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Union Horse Distilling’s Rivalist American Single Malt is KC’s new whiskey to beat

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Union Horse Distilling’s Rivalist American Single Malt whiskey. // Courtesy Union Horse Distilling

When Kansas Citians tend to think of local distilleries, their thoughts generally wander to areas like the Crossroads Arts District. However, if you focus your gaze a little further southwest, you’ll find the OG of modern KC distilleries: Union Horse Distilling Co. Located in Lenexa, this family-run business has been distilling premium whiskey and vodka since 2010. If you ask Damian Garcia, Union Horse’s Director of Sales and Marketing, their newest release is their best yet—it’s called Rivalist, and it’s an American Single Malt Whiskey that’s taken almost a decade to perfect.

“We see Rivalist becoming our next signature, flagship spirit,” Garcia says. “We started experimenting with Single Malt Whiskey in early 2015, trying out different recipes, proofs, and aging processes. In 2017, we finally cracked the code, and started refining the recipe for what just hit shelves.”

That recipe would eventually become Rivalist American Single Malt Whiskey, which was officially released in mid-August of 2022. It’s made with three different styles of barley: odyssey, chocolate, and caramel. It’s then aged in small batches in new oak barrels, bringing out a unique and distinct combination of flavors.

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Rows of Union Horse whiskey bottles. // Photo by Jordan Baranowski

It’s a painstaking process, but one that feels right at home in the carefully crafted confines of the Garcia family’s distillery. When you walk inside, you’re greeted with an elegant, modern layout as you move through rooms with names like The Rider Room, The Stable, and The Paddock (the Garcia family owns a horse farm, if you couldn’t tell). The distilling process takes place in the center of the building, with a convenient glass viewing window running the entire length of it. You can watch as Damian’s brother and Union Horse’s Master Distiller, Patrick, and his team work through the process of creating these tasty spirits.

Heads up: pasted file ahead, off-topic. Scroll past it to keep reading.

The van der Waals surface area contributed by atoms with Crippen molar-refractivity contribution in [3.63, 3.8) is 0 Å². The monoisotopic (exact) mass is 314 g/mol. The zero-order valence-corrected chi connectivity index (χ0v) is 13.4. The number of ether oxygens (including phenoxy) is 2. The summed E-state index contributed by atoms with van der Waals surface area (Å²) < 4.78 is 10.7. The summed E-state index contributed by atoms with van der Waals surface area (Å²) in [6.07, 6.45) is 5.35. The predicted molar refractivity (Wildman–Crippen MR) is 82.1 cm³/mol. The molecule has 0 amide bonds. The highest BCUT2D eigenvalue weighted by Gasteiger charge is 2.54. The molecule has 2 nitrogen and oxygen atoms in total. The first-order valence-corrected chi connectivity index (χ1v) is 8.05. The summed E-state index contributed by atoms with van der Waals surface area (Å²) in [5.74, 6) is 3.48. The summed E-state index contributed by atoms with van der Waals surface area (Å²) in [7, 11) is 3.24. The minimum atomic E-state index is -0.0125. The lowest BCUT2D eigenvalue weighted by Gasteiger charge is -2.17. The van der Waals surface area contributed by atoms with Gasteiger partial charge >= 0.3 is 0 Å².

Union Horse really is a family affair. Besides Damian and Patrick, brother Eric serves as the General Manager and sister Mary as the Director of Special Events. All share the love of creating things for others to enjoy, a drive to succeed, and a view of themselves they’ve long held: that of the underdogs.

“When we first started releasing spirits in 2011, there weren’t a lot – or any – craft spirits on the shelves of local stores,” Damian says. “If you walked into the liquor store, you’d find our whiskey sandwiched between mass-produced brands like Maker’s Mark and Four Roses. Rivalist is all about that same fighting spirit, as we’re leading the charge for a brand new standard of identity of American whiskey.”

A “standard of identity” isn’t just marketing fluff—it is a specific set of criteria that a food or drink needs to meet to receive a certain classification. For example, tequila has to be 100% blue agave and made within the Jalisco state of Mexico; otherwise, it’s labeled as an “agave spirit.” The new standard of identity that Rivalist meets is that of the “American Single Malt Whiskey,” which is a fairly stringent set of standards that should make for some extremely tasty small-batch spirits. This classification covers the manufacturing process, distillation proof, aging, and more. This standard of identity isn’t official yet, but it should be before the end of the year.

That means that Rivalist will have a head start on the competition. Many craft distilleries across the country have been working on products that will meet these standards, but not many of them are on shelves yet. In what has become a running theme for the family’s business, Union Horse Distilling looks to again be at the head of the pack.

It helps that Rivalist is a really tasty whiskey. On the nose, you’ll think it’s going to be very hot—at 96 proof, it’s got a bit more of a kick to it than a lot of whiskey out there. As soon as you start sipping, that heat gives way for a complex and inviting flavor profile. The central pillars of Rivalist’s flavors are like an aging cellar: dried fruit and nuts, some woodiness, and a pie spice quality that makes you want to go back in immediately for another drink. There are hints of a floral element alongside some almost bourbon-like sweetness.

Without getting too in the weeds: it tastes damn good.

Garcia recommends drinking Rivalist neat or with a large ice cube—and we couldn’t agree more. The price range (about $60 per bottle) means you probably don’t want to use it as a cocktail base unless it’s a very whiskey-forward sipper like a Manhattan or an Old Fashioned. However, Rivalist punches way above its price tag if you’re a fan of enjoying a spirit on its own.

Get ahead of what figures to become the next big trend in American whiskey. Union Horse’s Rivalist American Single Malt Whiskey is on store shelves and stocking bars across the metro now. Raise a glass, and here’s to your health.

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